Here’s a new quote photo.  I’ve also posted it on the LitQuotes Facebook page as well as our new Google Plus page for easier sharing.
 Bronte Quote Photo

Ten Noteworthy Quotes – Words of Wisdom From Books

April 19, 2013 by · Leave a Comment
Filed under: Everything Else 

20130419booksMorning made a considerable difference in my general prospect of Life, and brightened it so much that it scarcely seemed the same. ~  Great Expectations by Charles Dickens

“Self-love, my liege, is not so vile a sin, As self-neglecting.” ~  Henry V by William Shakespeare

“Would the world ever have been made if its maker had been afraid of making trouble? Making life means making trouble.” ~ Pygmalion by George Bernard Shaw

The mind is its own place, and in it self
Can make a Heaven of Hell, a Hell of Heaven.
 ~ Paradise Lost by John Milton

“Next to trying and winning, the best thing is trying and failing.” ~ Anne of Green Gables by Lucy Maud Montgomery

The world is a looking-glass, and gives back to every man the reflection of his own face. Frown at it, and it will in turn look sourly upon you; laugh at it and with it, and it is a jolly kind companion; and so let all young persons take their choice. ~ Vanity Fair by William Makepeace Thackeray

Conventionality is not morality. Self-righteousness is not religion. To attack the first is not to assail the last. ~ Jane Eyre by Charlotte Bronte

“We learn from failure, not from success!” ~  Dracula by Bram Stoker

It is a fair, even-handed, noble adjustment of things, that while there is infection in disease and sorrow, there is nothing in the world so irresistibly contagious as laughter and good-humour. ~  A Christmas Carol by Charles Dickens

“This above all,–to thine own self be true; and it must follow, as the night the day, thou canst not then be false to any man.” ~  Hamlet, Prince of Denmark by William Shakespeare

View All Words of Wisdom Quotes

 

Five Classic Novels Combined With a Touch of Horror

October 2, 2012 by · Leave a Comment
Filed under: Everything Else 

In honor of Halloween I put together this list of five classic novels that have been rewritten with a different twist.  What happens when classic literature crosses with the horror genre?  You get titles like . . . .

Jane SlayerJane Slayre, our plucky demon-slaying heroine, is a courageous orphan who spurns the detestable vampyre kin who raised her, sets out on the advice of her ghostly uncle to hone her skills as the fearless slayer she’s meant to be. When she takes a job as a governess at a country estate, she falls head-over-heels for her new master, Mr. Rochester, only to discover he’s hiding a violent werewolf in the attic–in the form of his first wife. Vampyres, zombies, and werewolves transform Charlotte Bronte’s unforgettable masterpiece into an eerie paranormal adventure that will delight and terrify.

 

Zombies

“It is a truth universally acknowledged that a zombie in possession of brains must be in want of more brains.”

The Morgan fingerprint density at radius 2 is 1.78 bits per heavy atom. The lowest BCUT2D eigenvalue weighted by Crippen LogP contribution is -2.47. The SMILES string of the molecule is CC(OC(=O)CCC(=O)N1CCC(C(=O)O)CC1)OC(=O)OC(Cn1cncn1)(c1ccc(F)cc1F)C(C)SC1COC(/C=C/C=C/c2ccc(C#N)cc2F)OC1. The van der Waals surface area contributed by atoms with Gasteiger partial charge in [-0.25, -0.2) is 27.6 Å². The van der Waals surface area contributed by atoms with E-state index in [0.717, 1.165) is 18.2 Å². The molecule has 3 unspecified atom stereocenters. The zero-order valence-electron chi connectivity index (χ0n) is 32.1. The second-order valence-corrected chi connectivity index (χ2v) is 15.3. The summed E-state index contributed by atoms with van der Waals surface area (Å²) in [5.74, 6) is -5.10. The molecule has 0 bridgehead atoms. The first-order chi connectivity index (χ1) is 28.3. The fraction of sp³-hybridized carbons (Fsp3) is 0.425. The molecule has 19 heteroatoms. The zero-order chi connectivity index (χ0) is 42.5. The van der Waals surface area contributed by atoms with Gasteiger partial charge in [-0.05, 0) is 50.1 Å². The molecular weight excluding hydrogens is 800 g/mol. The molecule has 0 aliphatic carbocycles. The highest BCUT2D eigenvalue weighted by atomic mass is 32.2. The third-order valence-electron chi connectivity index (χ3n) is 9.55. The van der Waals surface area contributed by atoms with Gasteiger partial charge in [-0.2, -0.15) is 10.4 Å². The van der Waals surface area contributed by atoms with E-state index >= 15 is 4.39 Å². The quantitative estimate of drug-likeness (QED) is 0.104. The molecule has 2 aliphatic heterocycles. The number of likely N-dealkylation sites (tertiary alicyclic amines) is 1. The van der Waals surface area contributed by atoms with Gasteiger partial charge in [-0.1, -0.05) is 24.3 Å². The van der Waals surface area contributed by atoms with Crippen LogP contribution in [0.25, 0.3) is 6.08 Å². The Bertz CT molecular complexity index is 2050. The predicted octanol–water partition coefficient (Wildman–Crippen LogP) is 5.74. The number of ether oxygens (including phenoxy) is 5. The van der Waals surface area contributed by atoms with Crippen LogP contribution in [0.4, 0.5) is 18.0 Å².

So begins Pride and Prejudice and Zombies, an expanded edition of the beloved Jane Austen novel featuring all-new scenes of bone-crunching zombie mayhem. As our story opens, a mysterious plague has fallen upon the quiet English village of Meryton—and the dead are returning to life! Feisty heroine Elizabeth Bennet is determined to wipe out the zombie menace, but she’s soon distracted by the arrival of the haughty and arrogant Mr. Darcy. What ensues is a delightful comedy of manners with plenty of civilized sparring between the two young lovers—and even more violent sparring on the blood-soaked battlefield.

 

Heathcliff: Vampire of Wuthering Heights starts with a mysterious letter.  Lockwood, a law clerk in London and amateur vampire stalker, must investigate, no matter the peril to himself. Traveling into the misty moors of Yorkshire, Lockwood finds the strange owner of Wuthering Heights, Heathcliff, and becomes trapped in the evil enveloping all of Yorkshire. Driven nearly to madness by his unrequited love for Catherine Earnshaw, Heathcliff roams the moors and is transformed into one of the undead, a vampire. But when he returns to claim his beloved, he finds that she too is forever changed and cannot become one of the undead.  Heathcliff begins a cycle of madness that might satisfy his blood lust, but never his heart’s desire. Now he reveals the history of carnage and revenge to his most unwilling listener and next victim…

 


 

Grave Expectations

Heaven knows, we need never be ashamed of our wolfish cravings. . . .

In Grave Expectations bristly, sensitive, and meat-hungry Pip is a robust young whelp, an orphan born under a full moon. Between hunting escaped convicts alongside zombified soldiers, trying not to become one of the hunted himself, and hiding his hairy hands from the supernaturally beautiful and haughty Estella, whose devilish moods keep him chomping at the bit, Pip is sure he will die penniless or a convict like the rest of his commonly uncommon kind.  But then a mysterious benefactor sends him to London for the finest werewolf education money can buy.

 

Sea MonstersSense and Sensibility and Sea Monsters expands the original text of the beloved Jane Austen novel with all-new scenes of giant lobsters, rampaging octopi, two-headed sea serpents, and other biological monstrosities. As our story opens, the Dashwood sisters are evicted from their childhood home and sent to live on a mysterious island full of savage creatures and dark secrets. While sensible Elinor falls in love with Edward Ferrars, her romantic sister Marianne is courted by both the handsome Willoughby and the hideous man-monster Colonel Brandon. Can the Dashwood sisters triumph over meddlesome matriarchs and unscrupulous rogues to find true love? Or will they fall prey to the tentacles that are forever snapping at their heels? This masterful portrait of Regency England blends Jane Austen’s biting social commentary with ultraviolent depictions of sea monsters biting. It’s survival of the fittest—and only the swiftest swimmers will find true love!